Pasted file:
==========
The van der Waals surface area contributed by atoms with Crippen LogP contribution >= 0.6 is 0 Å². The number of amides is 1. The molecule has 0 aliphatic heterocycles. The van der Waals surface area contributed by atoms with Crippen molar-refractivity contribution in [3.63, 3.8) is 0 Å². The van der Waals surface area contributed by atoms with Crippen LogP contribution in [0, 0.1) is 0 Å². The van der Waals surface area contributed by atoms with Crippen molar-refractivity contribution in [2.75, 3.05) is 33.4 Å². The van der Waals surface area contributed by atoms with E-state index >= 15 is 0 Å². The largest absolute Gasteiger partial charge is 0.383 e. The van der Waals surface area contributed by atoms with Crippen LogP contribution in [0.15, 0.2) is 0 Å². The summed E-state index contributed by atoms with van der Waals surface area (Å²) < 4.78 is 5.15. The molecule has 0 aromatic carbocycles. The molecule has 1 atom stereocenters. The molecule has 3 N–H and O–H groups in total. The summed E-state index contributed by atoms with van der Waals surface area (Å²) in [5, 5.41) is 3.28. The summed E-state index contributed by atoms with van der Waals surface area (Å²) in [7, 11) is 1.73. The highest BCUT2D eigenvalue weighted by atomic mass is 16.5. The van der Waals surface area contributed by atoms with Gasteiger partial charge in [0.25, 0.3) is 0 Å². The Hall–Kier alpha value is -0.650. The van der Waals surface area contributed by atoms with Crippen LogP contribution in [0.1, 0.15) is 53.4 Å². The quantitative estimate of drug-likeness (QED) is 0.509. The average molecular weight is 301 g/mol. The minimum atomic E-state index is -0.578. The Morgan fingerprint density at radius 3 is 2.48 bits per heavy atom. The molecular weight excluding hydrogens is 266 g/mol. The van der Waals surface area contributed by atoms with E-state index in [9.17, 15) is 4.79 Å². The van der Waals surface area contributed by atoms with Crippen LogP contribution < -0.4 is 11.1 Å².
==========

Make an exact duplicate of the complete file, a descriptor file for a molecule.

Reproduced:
The van der Waals surface area contributed by atoms with Crippen LogP contribution >= 0.6 is 0 Å². The number of amides is 1. The molecule has 0 aliphatic heterocycles. The van der Waals surface area contributed by atoms with Crippen molar-refractivity contribution in [3.63, 3.8) is 0 Å². The van der Waals surface area contributed by atoms with Crippen LogP contribution in [0, 0.1) is 0 Å². The van der Waals surface area contributed by atoms with Crippen molar-refractivity contribution in [2.75, 3.05) is 33.4 Å². The van der Waals surface area contributed by atoms with E-state index >= 15 is 0 Å². The largest absolute Gasteiger partial charge is 0.383 e. The van der Waals surface area contributed by atoms with Crippen LogP contribution in [0.15, 0.2) is 0 Å². The summed E-state index contributed by atoms with van der Waals surface area (Å²) < 4.78 is 5.15. The molecule has 0 aromatic carbocycles. The molecule has 1 atom stereocenters. The molecule has 3 N–H and O–H groups in total. The summed E-state index contributed by atoms with van der Waals surface area (Å²) in [5, 5.41) is 3.28. The summed E-state index contributed by atoms with van der Waals surface area (Å²) in [7, 11) is 1.73. The highest BCUT2D eigenvalue weighted by atomic mass is 16.5. The van der Waals surface area contributed by atoms with Gasteiger partial charge in [0.25, 0.3) is 0 Å². The Hall–Kier alpha value is -0.650. The van der Waals surface area contributed by atoms with Crippen LogP contribution in [0.1, 0.15) is 53.4 Å². The quantitative estimate of drug-likeness (QED) is 0.509. The average molecular weight is 301 g/mol. The minimum atomic E-state index is -0.578. The Morgan fingerprint density at radius 3 is 2.48 bits per heavy atom. The molecular weight excluding hydrogens is 266 g/mol. The van der Waals surface area contributed by atoms with E-state index in [9.17, 15) is 4.79 Å². The van der Waals surface area contributed by atoms with Crippen LogP contribution < -0.4 is 11.1 Å².